Bryan Nichols is a Minneapolis-based pianist and composer, working primarily in jazz and improvised music. He returned to the Twin Cities in 2005 after four busy years in Chicago where he played with jazz heavyweights like Nicole Mitchell, Ernest Dawkins, Von Freeman and Hamid Drake. Since returning to Minneapolis, he leads and composes for his own trio, his quintet and his large group, We Are Many.  He also plays regularly with Gang Font, Kelly Rossum Quartet, James Buckley Trio, and Zacc Harris Quartet, in addition to being an in-demand freelancer. He teaches jazz piano at MacPhail Center for Music and University of Wisconsin – Eau Claire, and he was also recently named artistic director of Jazz is NOW!, a Minneapolis-based nonprofit supporting regional music and composers.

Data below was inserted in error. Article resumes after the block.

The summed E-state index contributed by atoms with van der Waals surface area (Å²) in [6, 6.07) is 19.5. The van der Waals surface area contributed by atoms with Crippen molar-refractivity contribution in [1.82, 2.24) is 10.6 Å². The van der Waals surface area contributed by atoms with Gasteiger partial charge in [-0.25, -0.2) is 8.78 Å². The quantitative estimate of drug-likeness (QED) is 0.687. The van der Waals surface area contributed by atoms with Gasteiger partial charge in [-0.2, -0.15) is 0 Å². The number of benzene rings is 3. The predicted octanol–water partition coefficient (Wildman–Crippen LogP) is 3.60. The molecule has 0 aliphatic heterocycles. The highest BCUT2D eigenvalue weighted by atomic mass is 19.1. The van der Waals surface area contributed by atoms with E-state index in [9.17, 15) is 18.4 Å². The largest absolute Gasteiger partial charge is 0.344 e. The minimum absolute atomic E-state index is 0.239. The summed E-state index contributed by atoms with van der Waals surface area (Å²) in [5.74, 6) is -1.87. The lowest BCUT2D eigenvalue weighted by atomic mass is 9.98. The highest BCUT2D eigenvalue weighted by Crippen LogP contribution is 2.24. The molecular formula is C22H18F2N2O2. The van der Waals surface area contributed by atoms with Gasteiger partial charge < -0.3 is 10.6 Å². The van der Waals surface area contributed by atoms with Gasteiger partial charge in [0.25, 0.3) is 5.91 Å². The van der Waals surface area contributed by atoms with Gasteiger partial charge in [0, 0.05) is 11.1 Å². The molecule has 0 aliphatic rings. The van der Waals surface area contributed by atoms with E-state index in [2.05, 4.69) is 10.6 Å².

Bryan was awarded a 2010-11 McKnight Fellowship for Performing Musicians, a prestigious and competitive award given to Minnesota musicians. He was also awarded a 2004 residency by Betty Carter’s Jazz Ahead program at the Kennedy Center, given to outstanding, emerging jazz performer/composers. His work as a composer earned him a subito grant from the American Composers Forum.  He has performed at most music venues in the Twin Cities and Chicago, in addition to international festivals including Sons d’Hiver (Paris, France) and Kerava Jazz Festival (Kerava, Finland) as well as local and regional festivals including the Chicago Jazz Festival and the Minnesota Sur Seine Festival. Bryan appears on recent recordings by James Buckley, Gang Font, Chris Morrissey, Gordon Johnson, Kelly Rossum, Todd Clouser, Gayngs and many more. In May 2011 Bryan released his debut recording as a leader, Bright Places, containing nine original compositions for his quintet.


Billy Peterson:

He is a member of a famous family of musicians that includes brothers Ricky (keyboards) and St. Paul Peterson (known as Paul, he is a bassist and multi-instrumentalist who worked with Prince), sisters Linda and Patty, and mother Jeanne Arland, pianist.